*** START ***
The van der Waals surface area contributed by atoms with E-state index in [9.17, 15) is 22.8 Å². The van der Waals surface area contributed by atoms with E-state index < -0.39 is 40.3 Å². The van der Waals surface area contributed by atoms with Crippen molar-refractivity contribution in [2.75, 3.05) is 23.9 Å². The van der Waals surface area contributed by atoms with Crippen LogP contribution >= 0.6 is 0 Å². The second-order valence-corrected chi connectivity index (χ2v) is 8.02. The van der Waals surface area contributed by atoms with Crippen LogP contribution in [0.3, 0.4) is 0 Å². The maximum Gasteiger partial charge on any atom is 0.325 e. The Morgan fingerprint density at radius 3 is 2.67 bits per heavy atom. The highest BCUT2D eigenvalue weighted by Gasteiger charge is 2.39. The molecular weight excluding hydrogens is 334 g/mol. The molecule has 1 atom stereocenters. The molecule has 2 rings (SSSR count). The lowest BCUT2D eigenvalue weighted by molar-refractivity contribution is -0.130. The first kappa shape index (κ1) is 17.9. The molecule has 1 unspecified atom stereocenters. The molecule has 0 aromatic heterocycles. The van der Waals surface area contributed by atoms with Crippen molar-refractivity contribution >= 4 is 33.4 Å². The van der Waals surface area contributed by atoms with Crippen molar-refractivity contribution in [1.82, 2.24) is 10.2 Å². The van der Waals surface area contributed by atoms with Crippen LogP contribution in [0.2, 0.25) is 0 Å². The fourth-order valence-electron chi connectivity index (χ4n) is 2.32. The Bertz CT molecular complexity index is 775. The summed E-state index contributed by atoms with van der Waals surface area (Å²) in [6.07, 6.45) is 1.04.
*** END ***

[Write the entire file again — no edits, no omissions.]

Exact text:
The van der Waals surface area contributed by atoms with E-state index in [9.17, 15) is 22.8 Å². The van der Waals surface area contributed by atoms with E-state index < -0.39 is 40.3 Å². The van der Waals surface area contributed by atoms with Crippen molar-refractivity contribution in [2.75, 3.05) is 23.9 Å². The van der Waals surface area contributed by atoms with Crippen LogP contribution >= 0.6 is 0 Å². The second-order valence-corrected chi connectivity index (χ2v) is 8.02. The van der Waals surface area contributed by atoms with Crippen LogP contribution in [0.3, 0.4) is 0 Å². The maximum Gasteiger partial charge on any atom is 0.325 e. The Morgan fingerprint density at radius 3 is 2.67 bits per heavy atom. The highest BCUT2D eigenvalue weighted by Gasteiger charge is 2.39. The molecular weight excluding hydrogens is 334 g/mol. The molecule has 1 atom stereocenters. The molecule has 2 rings (SSSR count). The lowest BCUT2D eigenvalue weighted by molar-refractivity contribution is -0.130. The first kappa shape index (κ1) is 17.9. The molecule has 1 unspecified atom stereocenters. The molecule has 0 aromatic heterocycles. The van der Waals surface area contributed by atoms with Crippen molar-refractivity contribution >= 4 is 33.4 Å². The van der Waals surface area contributed by atoms with Crippen molar-refractivity contribution in [1.82, 2.24) is 10.2 Å². The van der Waals surface area contributed by atoms with Crippen LogP contribution in [0.2, 0.25) is 0 Å². The fourth-order valence-electron chi connectivity index (χ4n) is 2.32. The Bertz CT molecular complexity index is 775. The summed E-state index contributed by atoms with van der Waals surface area (Å²) in [6.07, 6.45) is 1.04.